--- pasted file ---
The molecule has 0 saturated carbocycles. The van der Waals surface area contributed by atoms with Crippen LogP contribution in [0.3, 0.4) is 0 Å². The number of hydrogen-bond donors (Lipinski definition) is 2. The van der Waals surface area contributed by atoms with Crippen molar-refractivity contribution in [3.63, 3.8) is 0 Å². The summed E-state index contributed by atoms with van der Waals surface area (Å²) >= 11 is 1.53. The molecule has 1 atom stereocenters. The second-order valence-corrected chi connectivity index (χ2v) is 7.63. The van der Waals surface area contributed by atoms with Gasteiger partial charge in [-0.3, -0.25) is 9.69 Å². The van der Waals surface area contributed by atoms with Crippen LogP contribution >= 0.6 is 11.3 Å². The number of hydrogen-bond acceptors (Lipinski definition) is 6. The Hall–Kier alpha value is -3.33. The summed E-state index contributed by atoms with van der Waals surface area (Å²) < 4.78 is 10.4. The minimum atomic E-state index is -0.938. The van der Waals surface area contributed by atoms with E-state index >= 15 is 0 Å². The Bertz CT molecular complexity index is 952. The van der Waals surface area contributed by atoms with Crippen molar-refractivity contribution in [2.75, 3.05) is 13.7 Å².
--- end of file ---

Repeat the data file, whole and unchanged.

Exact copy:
The molecule has 0 saturated carbocycles. The van der Waals surface area contributed by atoms with Crippen LogP contribution in [0.3, 0.4) is 0 Å². The number of hydrogen-bond donors (Lipinski definition) is 2. The van der Waals surface area contributed by atoms with Crippen molar-refractivity contribution in [3.63, 3.8) is 0 Å². The summed E-state index contributed by atoms with van der Waals surface area (Å²) >= 11 is 1.53. The molecule has 1 atom stereocenters. The second-order valence-corrected chi connectivity index (χ2v) is 7.63. The van der Waals surface area contributed by atoms with Gasteiger partial charge in [-0.3, -0.25) is 9.69 Å². The van der Waals surface area contributed by atoms with Crippen LogP contribution >= 0.6 is 11.3 Å². The number of hydrogen-bond acceptors (Lipinski definition) is 6. The Hall–Kier alpha value is -3.33. The summed E-state index contributed by atoms with van der Waals surface area (Å²) < 4.78 is 10.4. The minimum atomic E-state index is -0.938. The van der Waals surface area contributed by atoms with E-state index >= 15 is 0 Å². The Bertz CT molecular complexity index is 952. The van der Waals surface area contributed by atoms with Crippen molar-refractivity contribution in [2.75, 3.05) is 13.7 Å².